SIGHT AND SOUND
aka "Sight & Sound"
General, Mainstream Monthly Magazine from London ,United Kingdom


- First issue: 1991
- General cinema.
- Took its present form in May 1991 with the incorporation of Monthly Film Bulletin. Prior to that it was published quarterly.
- Half the magazine contains great articles on various topics and the other half has the film reviews for the contemporary releases. I especially like the full synopsis given for every movie: No surprises when you 're watching The Crying Game for the first time.
- Published by the British Film Institute.
- Monthly, 70 colour pages in A4 format.
- Published by British Film Institute (BFI)
- Website: www.bfi.org.uk

Last updated:
2020-12-31

Recent updates


Special thanks for this page goes to:
Garry Malvern
Grace
Scott Matheson
Gary

COVERS FOUND & MISSING
Info from the Database
Highslide JS Listing is complete.
There are 352 issues listed in the database

Info from the Cover Gallery
Covers found: 352
Covers missing: None
See The listing

CONTENTS: 1991 1992 1993 1994 1995 1996 1997 1998 1999 2000 2001 2002 2003 2004 2005 2006 2007 2008 2009 2010 2011 2012 2013 2014 2015 2016 2017 2018 2019 2020 All GALLERIES: 1991 1992 1993 1994 1995 1996 1997 1998 1999 2000 2001 2002 2003 2004 2005 2006 2007 2008 2009 2010 2011 2012 2013 2014 2015 2016 2017 2018 2019 2020 All

Issue 152
December 2003
What a carve up!: Horror films endlessly devour and regurgitate characters and ideas. Mark Kerrnode asks what new versions of 1970s shockers The Texas Chain Saw Massacre and Alien might mean for today's audiences. Plus Kim New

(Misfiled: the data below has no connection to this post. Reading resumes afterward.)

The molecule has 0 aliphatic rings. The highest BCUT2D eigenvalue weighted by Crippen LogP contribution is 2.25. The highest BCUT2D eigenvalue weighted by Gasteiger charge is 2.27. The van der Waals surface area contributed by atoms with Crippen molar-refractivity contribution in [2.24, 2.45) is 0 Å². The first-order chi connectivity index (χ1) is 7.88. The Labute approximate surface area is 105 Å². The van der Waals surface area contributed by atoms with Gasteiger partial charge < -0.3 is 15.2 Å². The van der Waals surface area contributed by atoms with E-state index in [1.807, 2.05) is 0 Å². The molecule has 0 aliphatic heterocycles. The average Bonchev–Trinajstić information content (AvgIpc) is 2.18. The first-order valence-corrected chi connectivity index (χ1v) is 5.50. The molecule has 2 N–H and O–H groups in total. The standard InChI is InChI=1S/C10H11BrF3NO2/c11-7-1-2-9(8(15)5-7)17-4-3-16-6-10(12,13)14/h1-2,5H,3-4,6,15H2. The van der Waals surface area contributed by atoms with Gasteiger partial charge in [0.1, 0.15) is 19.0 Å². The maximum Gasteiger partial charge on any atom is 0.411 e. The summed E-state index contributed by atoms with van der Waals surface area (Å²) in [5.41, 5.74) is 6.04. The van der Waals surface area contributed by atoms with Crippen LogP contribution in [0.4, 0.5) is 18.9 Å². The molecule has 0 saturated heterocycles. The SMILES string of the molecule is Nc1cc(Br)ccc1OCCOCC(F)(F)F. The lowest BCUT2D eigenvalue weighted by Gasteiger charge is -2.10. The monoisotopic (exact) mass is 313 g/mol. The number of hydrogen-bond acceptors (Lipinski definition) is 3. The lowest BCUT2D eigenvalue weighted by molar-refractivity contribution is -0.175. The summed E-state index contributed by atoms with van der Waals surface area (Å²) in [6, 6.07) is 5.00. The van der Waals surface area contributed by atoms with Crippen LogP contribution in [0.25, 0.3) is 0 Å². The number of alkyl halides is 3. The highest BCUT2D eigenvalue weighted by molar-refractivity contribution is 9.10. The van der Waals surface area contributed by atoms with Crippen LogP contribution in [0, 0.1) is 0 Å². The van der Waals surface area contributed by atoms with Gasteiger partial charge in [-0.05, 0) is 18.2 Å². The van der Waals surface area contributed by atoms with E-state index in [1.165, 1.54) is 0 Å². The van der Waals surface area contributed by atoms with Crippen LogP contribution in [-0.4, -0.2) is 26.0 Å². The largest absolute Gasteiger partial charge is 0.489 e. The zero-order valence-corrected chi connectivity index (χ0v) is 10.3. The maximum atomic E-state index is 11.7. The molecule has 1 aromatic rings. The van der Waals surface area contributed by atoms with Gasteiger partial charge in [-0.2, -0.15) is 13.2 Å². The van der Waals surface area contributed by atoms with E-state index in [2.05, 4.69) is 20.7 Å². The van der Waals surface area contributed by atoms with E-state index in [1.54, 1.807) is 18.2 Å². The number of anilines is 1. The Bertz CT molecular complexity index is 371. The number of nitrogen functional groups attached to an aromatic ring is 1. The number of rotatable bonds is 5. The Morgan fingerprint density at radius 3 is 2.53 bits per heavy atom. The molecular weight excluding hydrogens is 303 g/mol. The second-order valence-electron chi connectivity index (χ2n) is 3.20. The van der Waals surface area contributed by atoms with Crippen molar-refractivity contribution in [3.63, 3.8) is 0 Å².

Issue 151
November 2003
Play Madigan For Me: Clint Eastwood has returned to pre-Dirty Harry days to make a crime film that matches the best of his Westerns. Adrian Wootton dissects the moral universe of Mystic River.
Sex And


Issue 150
October 2003
Turning on a dime: As volume one of Kill Bill is released, Quentin Tarantino tells Mark Olsen how he gets his audience just where he wants them and why he makes movies in his head.
Darkness falls


Issue 149
September 2003
Eurocentric: Edinburgh 2003: From a festival with a 'New Europe' theme we feature Mike Hodges' thriller I'll Sleep When I'm Dead, a dark revenger's tragedy. The director talks to Stephen Chibnall about self-loathing and London


Issue 148
August 2003
Shock Around The Clock: The second series of 24 understands the fears that drove America to war in Iraq, claims David Thomson, as he re-imagines the show directed by David Lynch and Tarantino.
In The


Issue 147
July 2003
Thieves like us: Lars von Trier's Dogville was the talking point at this year's Cannes. On an exclusive visit to the set, Stig Bjorkman talked to the director and his star Nicole Kidman Plus our round-up of Cannes 2003.


Issue 146
June 2003
Sympathy for the devil: Max, a fictional account of Hitler's early days as a struggling artist, seeks to reveal the man behind the monster. Demetrios Matheou and Richard Black ask why other Hitler portraits resort to ridicule.


Issue 145
May 2003
Don't fence me in: Jack Nicholson gave 1970s cinema a new kind of leading man, and he's gone on making unpredictable choices ever since. But are his best roles those where he's least comfortable, asks Danny Leigh.


Issue 144
April 2003
Going down: Spike Lee's 25th Hour translates the fear and anxiety of its jail-bound anti-hero into a hymn to post-9/11 New York. By Amy Taubin.
Eastern Bloc: Berun 2003: Berlin 2003 played host


Issue 143
March 2003
Magnificent Obsession: With his new film Far from Heaven director Todd Haynes, like Fassbinder before him, has been inspired to new heights by Douglas Sirk's All That Heaven Allows. Plus Nick James discusses the Sirk style wit


Issue 142
February 2003
A Good place to die: A young Mexican's debut feature tackles love, death, redemption and cross-generational sex with skill and sensitivity. Demetrios Matheou talks to Carlos Reygadas about Japon.
Futu


Issue 141
January 2003
Odd Man Out: Director David Cronenberg and star Ralph Fiennes both identify with Spider, the shabby schizophrenic misfit at the heart of Cronenberg's new film. Kevin Jackson and Nick James find out why.